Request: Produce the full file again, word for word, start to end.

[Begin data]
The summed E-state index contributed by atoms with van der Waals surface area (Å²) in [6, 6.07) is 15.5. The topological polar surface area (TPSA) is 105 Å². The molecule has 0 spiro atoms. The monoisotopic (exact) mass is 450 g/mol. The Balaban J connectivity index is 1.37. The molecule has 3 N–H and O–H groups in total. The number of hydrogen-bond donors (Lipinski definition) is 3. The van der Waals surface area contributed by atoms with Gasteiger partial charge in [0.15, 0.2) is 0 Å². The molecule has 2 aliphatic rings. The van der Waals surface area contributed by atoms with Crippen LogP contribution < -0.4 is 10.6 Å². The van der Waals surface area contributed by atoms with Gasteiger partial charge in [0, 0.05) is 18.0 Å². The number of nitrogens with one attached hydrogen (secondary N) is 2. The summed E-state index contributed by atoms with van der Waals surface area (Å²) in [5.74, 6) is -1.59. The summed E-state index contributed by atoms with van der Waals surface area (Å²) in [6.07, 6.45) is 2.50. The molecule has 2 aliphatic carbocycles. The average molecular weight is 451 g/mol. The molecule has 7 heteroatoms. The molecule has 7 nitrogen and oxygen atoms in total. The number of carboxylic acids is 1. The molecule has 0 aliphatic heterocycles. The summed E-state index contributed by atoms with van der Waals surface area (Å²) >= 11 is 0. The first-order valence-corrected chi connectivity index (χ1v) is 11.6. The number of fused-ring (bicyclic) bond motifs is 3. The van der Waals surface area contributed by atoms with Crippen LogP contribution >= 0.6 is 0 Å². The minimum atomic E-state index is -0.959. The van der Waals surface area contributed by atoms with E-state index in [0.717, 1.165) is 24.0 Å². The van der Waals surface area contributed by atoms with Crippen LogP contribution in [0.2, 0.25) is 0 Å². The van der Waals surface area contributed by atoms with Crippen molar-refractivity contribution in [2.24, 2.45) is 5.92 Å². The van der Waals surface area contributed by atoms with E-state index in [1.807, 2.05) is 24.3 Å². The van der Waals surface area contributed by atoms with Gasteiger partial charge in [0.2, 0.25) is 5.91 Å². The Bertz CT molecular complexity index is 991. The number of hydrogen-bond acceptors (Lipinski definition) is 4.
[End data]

The summed E-state index contributed by atoms with van der Waals surface area (Å²) in [6, 6.07) is 15.5. The topological polar surface area (TPSA) is 105 Å². The molecule has 0 spiro atoms. The monoisotopic (exact) mass is 450 g/mol. The Balaban J connectivity index is 1.37. The molecule has 3 N–H and O–H groups in total. The number of hydrogen-bond donors (Lipinski definition) is 3. The van der Waals surface area contributed by atoms with Gasteiger partial charge in [0.15, 0.2) is 0 Å². The molecule has 2 aliphatic rings. The van der Waals surface area contributed by atoms with Crippen LogP contribution < -0.4 is 10.6 Å². The van der Waals surface area contributed by atoms with Gasteiger partial charge in [0, 0.05) is 18.0 Å². The number of nitrogens with one attached hydrogen (secondary N) is 2. The summed E-state index contributed by atoms with van der Waals surface area (Å²) in [5.74, 6) is -1.59. The summed E-state index contributed by atoms with van der Waals surface area (Å²) in [6.07, 6.45) is 2.50. The molecule has 2 aliphatic carbocycles. The average molecular weight is 451 g/mol. The molecule has 7 heteroatoms. The molecule has 7 nitrogen and oxygen atoms in total. The number of carboxylic acids is 1. The molecule has 0 aliphatic heterocycles. The summed E-state index contributed by atoms with van der Waals surface area (Å²) >= 11 is 0. The first-order valence-corrected chi connectivity index (χ1v) is 11.6. The number of fused-ring (bicyclic) bond motifs is 3. The van der Waals surface area contributed by atoms with Crippen LogP contribution >= 0.6 is 0 Å². The minimum atomic E-state index is -0.959. The van der Waals surface area contributed by atoms with E-state index in [0.717, 1.165) is 24.0 Å². The van der Waals surface area contributed by atoms with Crippen LogP contribution in [0.2, 0.25) is 0 Å². The van der Waals surface area contributed by atoms with Crippen molar-refractivity contribution in [2.24, 2.45) is 5.92 Å². The van der Waals surface area contributed by atoms with E-state index in [1.807, 2.05) is 24.3 Å². The van der Waals surface area contributed by atoms with Gasteiger partial charge in [0.2, 0.25) is 5.91 Å². The Bertz CT molecular complexity index is 991. The number of hydrogen-bond acceptors (Lipinski definition) is 4.